UPDATED COMMENT:

Events have indeed moved quickly and the Lancet article has been retracted. This reinforces my statement that the scientific community must remain vigilant. I hope this will led to better rules around big data and data transparency in publications. But it needs to be emphasised that despite this articles retraction, there is still no good evidence that hydroxycholoquine is effective.

PREVIOUS COMMENT:

The news of the WHO restarting clinical trials ironically come as another study was published in the New England Journal of Medicine which showed no effect of hydroxychloroquine as pre-exposure prophylaxis for COVID-19. The decision by the WHO to pause trials was appropriate at the time, and the decision to reopen after careful review is also appropriate.

Even if we completely discount the Lancet studies, there is still significant evidence of lack of efficacy and potential harm that restarting clinical trials should be done carefully. And clinical trials are still needed. The rapid pace of the COVID outbreak means that the early data we collect may be misleading or incomplete. While hydroxychloroquine has been given undue attention (and its potential harms minimised) there may still be some benefit to its judicious use. The Lancet case shows us that the scientific community must remain vigilant even with results we agree with and that data transparency and data sharing are even more important when we need to make good conclusions quickly in uncertain times.

Last updated: 05 Jun 2020 10:23am
Declared conflicts of interest:
None declared.
Dr Roger Lord is a lecturer (Medical Sciences) with the Faculty of Health Sciences at The Australian Catholic University and Research Fellow with The Prince Charles Hospital (Brisbane).

It is of great concern that the recent peer reviewed study in The Lancet examining the effects of hydroxychloroquine or chloroquine for treating hospitalised COVID-19 patients may contain falsified data.

The COVID-19 pandemic has given rise to an epidemic of preliminary, unverified and misinterpreted research that makes scientific scrutiny that more difficult.

The Lancet is an eminent peer reviewed journal and has lodged an expression of concern regarding the publication examining the antimalarials and is now investigating the status of the reported findings which halted clinicals being conducted by the WHO and the Peter Doherty Institute for Infection and Immunity conveners of the AustralaSian COVID-19 trial (ASCOT).

If The Lancet publication does prove to contain fabricated data this will be very disappointing both for the journal and the health and scientific community which rely on the high standards of peer review provided by this publication.

It is still of great importance to stress the dangers of using hydroxychloroquine or chloroquine to treat or prevent COVID-19 infection in the absence of any reliable independent peer reviewed evaluation of its use clinically.

Last updated: 04 Jun 2020 4:11pm
Declared conflicts of interest:
None declared.
Dr Phillip Reece is a consultant to the pharmaceutical and biotechnology industry and an Honorary Senior Fellow in the Department of Pharmacology and Therapeutics at the University of Melbourne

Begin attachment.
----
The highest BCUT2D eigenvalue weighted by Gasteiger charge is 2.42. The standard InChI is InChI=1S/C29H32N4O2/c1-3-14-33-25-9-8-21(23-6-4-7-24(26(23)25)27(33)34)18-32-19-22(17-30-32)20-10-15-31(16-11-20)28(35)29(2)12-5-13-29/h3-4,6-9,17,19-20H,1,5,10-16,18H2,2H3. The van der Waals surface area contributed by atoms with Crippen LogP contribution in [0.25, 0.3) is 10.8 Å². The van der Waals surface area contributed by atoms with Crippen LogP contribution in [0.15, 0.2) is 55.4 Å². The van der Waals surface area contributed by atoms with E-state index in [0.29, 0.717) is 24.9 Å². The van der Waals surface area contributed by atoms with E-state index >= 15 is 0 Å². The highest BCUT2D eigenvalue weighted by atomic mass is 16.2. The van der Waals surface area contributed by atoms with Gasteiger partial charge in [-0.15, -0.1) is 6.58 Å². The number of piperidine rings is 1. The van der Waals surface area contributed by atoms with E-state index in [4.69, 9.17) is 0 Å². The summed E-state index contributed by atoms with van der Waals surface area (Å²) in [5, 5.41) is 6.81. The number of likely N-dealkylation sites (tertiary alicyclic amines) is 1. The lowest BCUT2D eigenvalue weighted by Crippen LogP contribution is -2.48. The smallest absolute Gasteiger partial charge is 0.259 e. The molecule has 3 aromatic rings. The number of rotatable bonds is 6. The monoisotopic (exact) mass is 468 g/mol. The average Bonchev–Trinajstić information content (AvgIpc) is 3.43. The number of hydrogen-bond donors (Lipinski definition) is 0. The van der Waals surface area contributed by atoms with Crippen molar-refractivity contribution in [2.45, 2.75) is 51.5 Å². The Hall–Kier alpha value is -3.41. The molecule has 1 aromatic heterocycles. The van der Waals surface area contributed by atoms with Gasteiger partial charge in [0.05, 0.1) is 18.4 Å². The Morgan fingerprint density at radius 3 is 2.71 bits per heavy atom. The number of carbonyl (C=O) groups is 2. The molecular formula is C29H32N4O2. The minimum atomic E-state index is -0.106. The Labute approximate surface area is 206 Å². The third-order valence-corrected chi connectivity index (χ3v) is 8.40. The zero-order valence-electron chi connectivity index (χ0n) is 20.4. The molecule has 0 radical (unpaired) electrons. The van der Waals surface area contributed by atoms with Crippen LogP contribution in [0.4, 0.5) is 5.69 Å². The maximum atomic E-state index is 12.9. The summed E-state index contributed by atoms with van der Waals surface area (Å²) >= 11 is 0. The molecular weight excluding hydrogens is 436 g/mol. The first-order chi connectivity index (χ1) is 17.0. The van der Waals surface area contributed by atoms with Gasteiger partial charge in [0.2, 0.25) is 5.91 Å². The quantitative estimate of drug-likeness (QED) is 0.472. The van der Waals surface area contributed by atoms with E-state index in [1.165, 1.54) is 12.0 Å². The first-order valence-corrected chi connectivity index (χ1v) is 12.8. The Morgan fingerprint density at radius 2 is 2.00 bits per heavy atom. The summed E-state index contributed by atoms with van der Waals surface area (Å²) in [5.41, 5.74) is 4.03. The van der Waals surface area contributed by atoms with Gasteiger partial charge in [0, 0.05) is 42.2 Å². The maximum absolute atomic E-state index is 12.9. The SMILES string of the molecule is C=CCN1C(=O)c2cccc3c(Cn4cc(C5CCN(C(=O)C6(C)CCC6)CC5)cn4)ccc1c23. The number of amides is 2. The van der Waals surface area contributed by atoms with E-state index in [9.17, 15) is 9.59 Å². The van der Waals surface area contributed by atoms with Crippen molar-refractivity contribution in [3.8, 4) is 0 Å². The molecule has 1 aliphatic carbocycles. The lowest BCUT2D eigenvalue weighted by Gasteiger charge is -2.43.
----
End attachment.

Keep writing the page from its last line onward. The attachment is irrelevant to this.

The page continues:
Reports that data underlying recent COVID-19 publications in the Lancet and New England Journal of Medicine are unreliable are disturbing. 

The worldwide spread of COVID-19 has created an urgent need for antivirals and treatments that are safe and effective for treating and preventing the infection.  Private and public institutions and individuals have joined the search and numerous developments are underway.  The urgency of the situation has put pressure on usual drug development pathways through a need to identify effective antivirals as quickly as possible without compromising safety. 

Drug development is normally highly regulated and requires extensive preclinical studies followed by clinical studies initially in healthy volunteers and subsequently in patients.  The development path for a marketed drug where a new indication is being sought, such as COVID-19, is simplified by the need for fewer safety studies as these will have been completed for approval to market and additional safety information will have been generated through post-marketing surveillance of adverse events. 

However, even in this case, precaution is warranted as the safety profile could be different in patients with COVID-19.  Differences in dose size, dose frequency or duration for the new indication will further complicate the situation and change the safety profile.  It is therefore imperative that the urgency of the current situation with COVID-19 does not result in the short-circuited development of potential antivirals that present a greater risk to subjects than the disease itself. 

It is equally important that clinical studies of COVID-19 are conducted and reported to the highest standard.  Given the current controversy around the safety and efficacy of hydroxychloroquine for the treatment and prophylaxis of COVID-19 infections, in addition to the clinical studies currently underway, there remains a need for small Phase I studies in healthy volunteers to address the question of safety at a higher doses and different dosage regimens. 

These studies can also address questions such as the concentration of free drug in plasma and at the site of the infection, for example, in lung sputum in the case of COVID-19.  Such concentrations should exceed the effective concentration required for the drug against the virus.

Last updated: 04 Jun 2020 12:25pm
Declared conflicts of interest:
None declared.